German investment market expected to rebound
It has been a sluggish start to the year for the German investment market, but the expectation is of a strong bounce back as soon as the economy can open up again.
Investment volumes in January and February were €5.5 billion, a 56.6% decline on the high levels of the same months in 2020 before Covid-19 hit, says Thomas Veith, partner, real estate, at PricewaterhouseCoopers. The figure increases to €7.8 billion taking into account deals that are still pending.
The rate of decline seems to have increased, as 2020 volumes were €65.4 billion, a 19.4% fall compared to 2019. Domestic investors are still dominant, accounting for 58% of deals so far this year compared to 42% for foreign capital.
‘Residential and senior housing are much more resilient than other asset classes, which is one of the reasons why portfolio allocations are shifting towards resi.’
Thomas Veith, PwC
“Cross-border investments recorded a stronger decline than domestic investors this year,” adds Veith. “But we expect an increase in international capital coming to Germany as soon as borders open again.”
That is the overall picture, but there are big variations between asset classes. In a context of reduced risk appetite because of the pandemic, residential has attracted the most investments. “Residential and senior housing are much more resilient than other asset classes, which is one of the reasons why portfolio allocations are shifting towards resi,” says Veith.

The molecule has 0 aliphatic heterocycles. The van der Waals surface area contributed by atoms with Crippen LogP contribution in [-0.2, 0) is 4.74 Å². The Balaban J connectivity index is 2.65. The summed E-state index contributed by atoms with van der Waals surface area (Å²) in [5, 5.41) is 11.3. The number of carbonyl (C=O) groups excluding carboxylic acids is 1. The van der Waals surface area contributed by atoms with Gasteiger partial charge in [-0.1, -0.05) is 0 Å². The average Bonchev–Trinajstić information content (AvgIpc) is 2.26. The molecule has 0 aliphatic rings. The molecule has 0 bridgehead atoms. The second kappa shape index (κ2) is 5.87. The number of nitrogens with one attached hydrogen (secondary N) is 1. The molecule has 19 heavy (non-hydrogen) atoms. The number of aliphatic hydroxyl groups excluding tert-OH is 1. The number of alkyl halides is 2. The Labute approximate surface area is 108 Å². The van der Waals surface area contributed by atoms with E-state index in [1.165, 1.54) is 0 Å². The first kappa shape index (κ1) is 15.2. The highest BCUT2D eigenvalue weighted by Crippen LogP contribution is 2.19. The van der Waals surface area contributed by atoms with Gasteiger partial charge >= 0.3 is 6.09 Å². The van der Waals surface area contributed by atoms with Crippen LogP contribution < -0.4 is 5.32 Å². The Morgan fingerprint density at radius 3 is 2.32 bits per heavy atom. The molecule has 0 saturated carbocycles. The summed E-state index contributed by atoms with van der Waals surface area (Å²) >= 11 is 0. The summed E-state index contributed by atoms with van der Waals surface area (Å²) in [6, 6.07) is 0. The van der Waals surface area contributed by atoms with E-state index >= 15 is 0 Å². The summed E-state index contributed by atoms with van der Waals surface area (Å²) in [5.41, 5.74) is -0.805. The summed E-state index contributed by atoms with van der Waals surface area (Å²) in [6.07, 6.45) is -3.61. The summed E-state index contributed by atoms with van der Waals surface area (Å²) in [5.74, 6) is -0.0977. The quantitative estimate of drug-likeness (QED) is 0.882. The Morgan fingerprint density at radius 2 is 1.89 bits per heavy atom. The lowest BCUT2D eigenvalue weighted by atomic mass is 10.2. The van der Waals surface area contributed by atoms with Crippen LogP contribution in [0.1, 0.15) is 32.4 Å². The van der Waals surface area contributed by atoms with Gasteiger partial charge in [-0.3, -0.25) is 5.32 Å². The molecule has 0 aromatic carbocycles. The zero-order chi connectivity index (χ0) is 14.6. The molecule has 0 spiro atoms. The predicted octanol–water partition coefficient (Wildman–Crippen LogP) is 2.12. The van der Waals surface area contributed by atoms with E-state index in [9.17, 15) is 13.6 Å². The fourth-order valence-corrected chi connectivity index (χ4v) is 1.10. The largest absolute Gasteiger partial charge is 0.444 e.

Data centre interest
The office sector is second on the German investment volumes list, followed by industrial, retail, senior housing and hotels. Another sector that is attracting a lot of interest is data centres, says Veith: “They used to be a niche product but now they are firmly in focus, thanks to the working-from-home trend brought on by the pandemic.”
It is still a small and very fragmented market in Europe that lacks the big data centre platforms that exist in the US and Asia. “So far they are mainly owned by the operating companies and there are very low levels of knowledge about the sector and of its special requirements,” says Veith. “However, one in three real estate investors wants to deploy capital in the sector in the next two years and 60% plan direct investments.” Yield expectations are between 4% and 6%.
One thing that hasn’t changed during the pandemic is that Germany’s capital continues to attract the most investments. According to PwC, the Berlin-Brandenburg area is in first place, followed by Rhine-Ruhr in second and Frankfurt/Rhine-Main in third, then Hamburg and Stuttgart.